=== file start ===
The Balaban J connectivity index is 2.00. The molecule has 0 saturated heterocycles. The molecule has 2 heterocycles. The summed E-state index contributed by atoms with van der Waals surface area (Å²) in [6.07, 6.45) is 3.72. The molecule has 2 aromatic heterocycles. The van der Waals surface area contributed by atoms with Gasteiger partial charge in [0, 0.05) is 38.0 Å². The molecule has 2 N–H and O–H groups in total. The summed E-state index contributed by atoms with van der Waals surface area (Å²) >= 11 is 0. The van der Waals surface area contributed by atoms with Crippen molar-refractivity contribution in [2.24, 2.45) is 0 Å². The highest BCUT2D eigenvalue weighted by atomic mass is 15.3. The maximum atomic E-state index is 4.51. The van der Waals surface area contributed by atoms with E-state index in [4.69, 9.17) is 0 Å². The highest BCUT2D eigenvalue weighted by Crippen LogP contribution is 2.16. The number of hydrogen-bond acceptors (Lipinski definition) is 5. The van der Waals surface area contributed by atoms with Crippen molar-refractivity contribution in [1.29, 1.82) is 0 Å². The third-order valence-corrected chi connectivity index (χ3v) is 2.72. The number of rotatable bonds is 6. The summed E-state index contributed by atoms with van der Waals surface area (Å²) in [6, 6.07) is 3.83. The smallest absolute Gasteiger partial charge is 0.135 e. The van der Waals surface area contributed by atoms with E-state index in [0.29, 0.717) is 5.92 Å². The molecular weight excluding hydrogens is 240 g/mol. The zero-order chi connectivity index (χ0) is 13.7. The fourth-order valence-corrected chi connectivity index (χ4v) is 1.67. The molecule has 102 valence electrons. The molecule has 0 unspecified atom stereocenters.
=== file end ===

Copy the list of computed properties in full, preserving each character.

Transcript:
The Balaban J connectivity index is 2.00. The molecule has 0 saturated heterocycles. The molecule has 2 heterocycles. The summed E-state index contributed by atoms with van der Waals surface area (Å²) in [6.07, 6.45) is 3.72. The molecule has 2 aromatic heterocycles. The van der Waals surface area contributed by atoms with Gasteiger partial charge in [0, 0.05) is 38.0 Å². The molecule has 2 N–H and O–H groups in total. The summed E-state index contributed by atoms with van der Waals surface area (Å²) >= 11 is 0. The van der Waals surface area contributed by atoms with Crippen molar-refractivity contribution in [2.24, 2.45) is 0 Å². The highest BCUT2D eigenvalue weighted by atomic mass is 15.3. The maximum atomic E-state index is 4.51. The van der Waals surface area contributed by atoms with E-state index in [4.69, 9.17) is 0 Å². The highest BCUT2D eigenvalue weighted by Crippen LogP contribution is 2.16. The number of hydrogen-bond acceptors (Lipinski definition) is 5. The van der Waals surface area contributed by atoms with Crippen molar-refractivity contribution in [1.29, 1.82) is 0 Å². The third-order valence-corrected chi connectivity index (χ3v) is 2.72. The number of rotatable bonds is 6. The summed E-state index contributed by atoms with van der Waals surface area (Å²) in [6, 6.07) is 3.83. The smallest absolute Gasteiger partial charge is 0.135 e. The van der Waals surface area contributed by atoms with E-state index in [0.29, 0.717) is 5.92 Å². The molecular weight excluding hydrogens is 240 g/mol. The zero-order chi connectivity index (χ0) is 13.7. The fourth-order valence-corrected chi connectivity index (χ4v) is 1.67. The molecule has 102 valence electrons. The molecule has 0 unspecified atom stereocenters.